America’s longest war continues to drag on as U.S. forces are amid one of its heaviest bombing campaigns since the start of the conflict 18 years ago as Washington seeks to force the Taliban into a settled peace.
But in the backdrop, war metrics that have been used to push positive public sentiment and stay the course in a war U.S. officials have acknowledged as unwinnable were manipulated to tout successes and emphasize particular strategies were moving in the right direction, according to a an explosive story from the Washington Post.
In documents obtained through a government records request by the Washington Post, a senior National Security Council official said the Obama administration and Pentagon pushed metrics that portrayed the 2009 decision to surge 30,000 troops to Afghanistan in an inaccurately positive light.
“It was impossible to create good metrics. We tried using troop numbers trained, violence levels, control of territory and none of it painted an accurate picture,” the NSC official said in a 2016 government interview, according to the Washington Post’s government documents.
“The metrics were always manipulated for the duration of the war," the NSC official said, the Washington Post reported.
The Washington Post obtained nearly 2,000 pages of interviews and comments made by government officials, diplomats and military commanders regarding the state of the Afghan war.
ISIS is down to a few hundred fighters in Afghanistan following sustained operations by U.S. and Afghan forces and even Taliban fighters.
The comments by U.S. officials were made as part of a project led by John Sopko known as “Lesson Learned” about the war in Afghanistan.
Sopko is the lead inspector general for a government watchdog group known as the Special Inspector General for Afghanistan Reconstruction, which produces reports on reconstruction aid and the conflict in Afghanistan.
Sopko told the Washington Post that the documents it obtained showed “the American people have constantly been lied to” about the state and progress of the conflict.
The NSC official in the 2016 government interview said U.S. officials would even find ways to stretch bad metrics in a positive light, according to the Washington Post.
“It was their explanations,” the NSC official said, according to the Washington Post “For example, attacks are getting worse? ‘That’s because there are more targets for them to fire at, so more attacks are a false indicator of instability.’ Then, three months later, attacks are still getting worse? ‘It’s because the Taliban are getting desperate, so it’s actually an indicator that we’re winning.’ ”
“And this went on and on for two reasons,” the NSC official said, according to the Washington Post. “to make everyone involved look good, and to make it look like the troops and resources were having the kind of effect where removing them would cause the country to deteriorate.”
John Garofano, who advised Marines in Helmand in 2011, said during a 2015 government interview that a lot of effort was put into producing color-coded charts that showed the war was moving in the right direction, and no one questioned the credibility of the information or whether it was helpful, according to the Washington Post.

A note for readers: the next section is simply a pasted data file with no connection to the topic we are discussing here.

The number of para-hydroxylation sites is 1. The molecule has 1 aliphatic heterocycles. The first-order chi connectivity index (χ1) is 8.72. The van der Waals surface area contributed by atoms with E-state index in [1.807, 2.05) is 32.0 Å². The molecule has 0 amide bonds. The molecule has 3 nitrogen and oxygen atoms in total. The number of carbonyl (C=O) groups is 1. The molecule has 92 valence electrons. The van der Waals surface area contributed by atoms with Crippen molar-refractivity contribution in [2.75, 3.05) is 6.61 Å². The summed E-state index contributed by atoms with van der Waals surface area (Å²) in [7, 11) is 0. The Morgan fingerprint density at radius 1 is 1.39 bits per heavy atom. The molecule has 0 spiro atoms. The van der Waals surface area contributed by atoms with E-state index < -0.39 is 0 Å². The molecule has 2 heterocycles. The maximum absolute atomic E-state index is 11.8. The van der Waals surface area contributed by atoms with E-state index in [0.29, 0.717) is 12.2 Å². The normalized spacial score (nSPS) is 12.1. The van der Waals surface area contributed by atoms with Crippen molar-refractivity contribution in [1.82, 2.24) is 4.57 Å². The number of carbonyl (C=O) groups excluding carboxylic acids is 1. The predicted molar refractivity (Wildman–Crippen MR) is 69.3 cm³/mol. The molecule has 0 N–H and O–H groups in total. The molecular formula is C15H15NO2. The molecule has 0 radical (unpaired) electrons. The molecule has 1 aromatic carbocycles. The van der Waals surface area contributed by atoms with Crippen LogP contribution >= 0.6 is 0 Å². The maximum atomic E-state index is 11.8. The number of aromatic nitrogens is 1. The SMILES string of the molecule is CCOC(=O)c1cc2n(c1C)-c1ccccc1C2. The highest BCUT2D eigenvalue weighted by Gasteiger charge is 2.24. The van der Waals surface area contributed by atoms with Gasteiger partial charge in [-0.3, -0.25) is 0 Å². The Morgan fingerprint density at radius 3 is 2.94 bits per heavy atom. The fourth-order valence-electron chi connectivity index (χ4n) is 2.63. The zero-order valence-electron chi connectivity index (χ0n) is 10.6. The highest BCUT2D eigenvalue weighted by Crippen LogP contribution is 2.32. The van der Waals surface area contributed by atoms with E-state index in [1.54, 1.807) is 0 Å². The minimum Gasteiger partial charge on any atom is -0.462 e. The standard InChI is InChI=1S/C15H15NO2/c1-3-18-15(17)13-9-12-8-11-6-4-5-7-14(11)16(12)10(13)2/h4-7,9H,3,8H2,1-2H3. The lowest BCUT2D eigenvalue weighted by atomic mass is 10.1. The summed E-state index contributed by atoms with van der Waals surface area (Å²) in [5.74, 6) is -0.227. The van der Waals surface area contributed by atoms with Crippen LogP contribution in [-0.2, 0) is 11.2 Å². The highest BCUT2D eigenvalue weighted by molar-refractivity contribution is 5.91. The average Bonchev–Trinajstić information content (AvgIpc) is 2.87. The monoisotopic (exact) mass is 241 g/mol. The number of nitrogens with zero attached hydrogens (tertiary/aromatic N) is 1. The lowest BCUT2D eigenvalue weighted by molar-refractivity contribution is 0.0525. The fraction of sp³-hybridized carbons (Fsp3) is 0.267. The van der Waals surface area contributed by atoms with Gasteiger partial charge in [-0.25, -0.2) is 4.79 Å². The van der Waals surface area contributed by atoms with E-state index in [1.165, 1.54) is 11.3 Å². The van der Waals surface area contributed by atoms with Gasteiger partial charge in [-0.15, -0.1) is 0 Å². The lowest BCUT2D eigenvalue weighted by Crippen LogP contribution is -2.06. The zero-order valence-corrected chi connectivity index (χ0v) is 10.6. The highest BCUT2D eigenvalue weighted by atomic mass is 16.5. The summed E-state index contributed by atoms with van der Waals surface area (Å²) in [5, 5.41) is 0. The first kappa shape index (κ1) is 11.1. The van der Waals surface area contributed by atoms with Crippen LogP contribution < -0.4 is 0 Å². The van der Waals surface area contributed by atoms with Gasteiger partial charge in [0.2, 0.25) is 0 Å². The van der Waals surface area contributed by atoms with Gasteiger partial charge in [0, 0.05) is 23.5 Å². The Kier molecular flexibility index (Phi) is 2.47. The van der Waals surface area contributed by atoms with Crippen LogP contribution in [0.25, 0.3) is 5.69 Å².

“They had a really expensive machine that would print the really large pieces of paper like in a print shop,” Garofano said in the 2015 interview, according the Washington Post. “There would be a caveat that these are not actually scientific figures, or this is not a scientific process behind this.”
In 2018, U.S. officials began publicizing Taliban and Islamic State fighter body counts to shore up support in the White House to remain in the conflict, according to the New York Times.
Body count metrics were widely used during the Vietnam War.
The Pentagon stopped pushing the body count figures following questions from the New York Times.
There are currently 13,000 U.S. troops in Afghanistan. President Donald Trump has oft voiced his desire to withdraw U.S. forces from Afghanistan.
During a surprise visit to Bagram Air Base, Trump told U.S. troops that negotiations with the Taliban were back on, after he suspended them in September following a deadly bombing claimed by the Taliban that claimed the life of a U.S. soldier.
The U.S. dropped more munitions in Afghanistan in September than any other month since October 2010 when America had nearly 100,000 troops on the ground.
Trump also touted success of recent operations against the ISIS militants in Afghanistan during the Thanksgiving Day visit, detailing that U.S. forces were “wiping” out ISIS militants “left and right.”
“There’s almost nothing left in this area. And al-Qaida, the same thing. And tremendous progress,” Trump told U.S. troops during the visit. “And we — we’ve got them down to very low numbers. We’ll have that totally taken care of in a very short period of time.”
National security experts and critics of a U.S. draw down if Afghanistan oft warn of the plethora of terror groups operating in Afghanistan as a reason to maintain as U.S. presence in the region.
Fears of an ISIS resurgence in Afghanistan has become a major hurdle for U.S. troops seeking to withdraw from the region after nearly 18 years of war.
The Associated Press reported that Trump’s envoy leading peace negotiations with the Taliban, Zalmay Khalilzad, kicked off the first round of talks with the Taliban on Saturday since Trump’s paused the negotiations in September.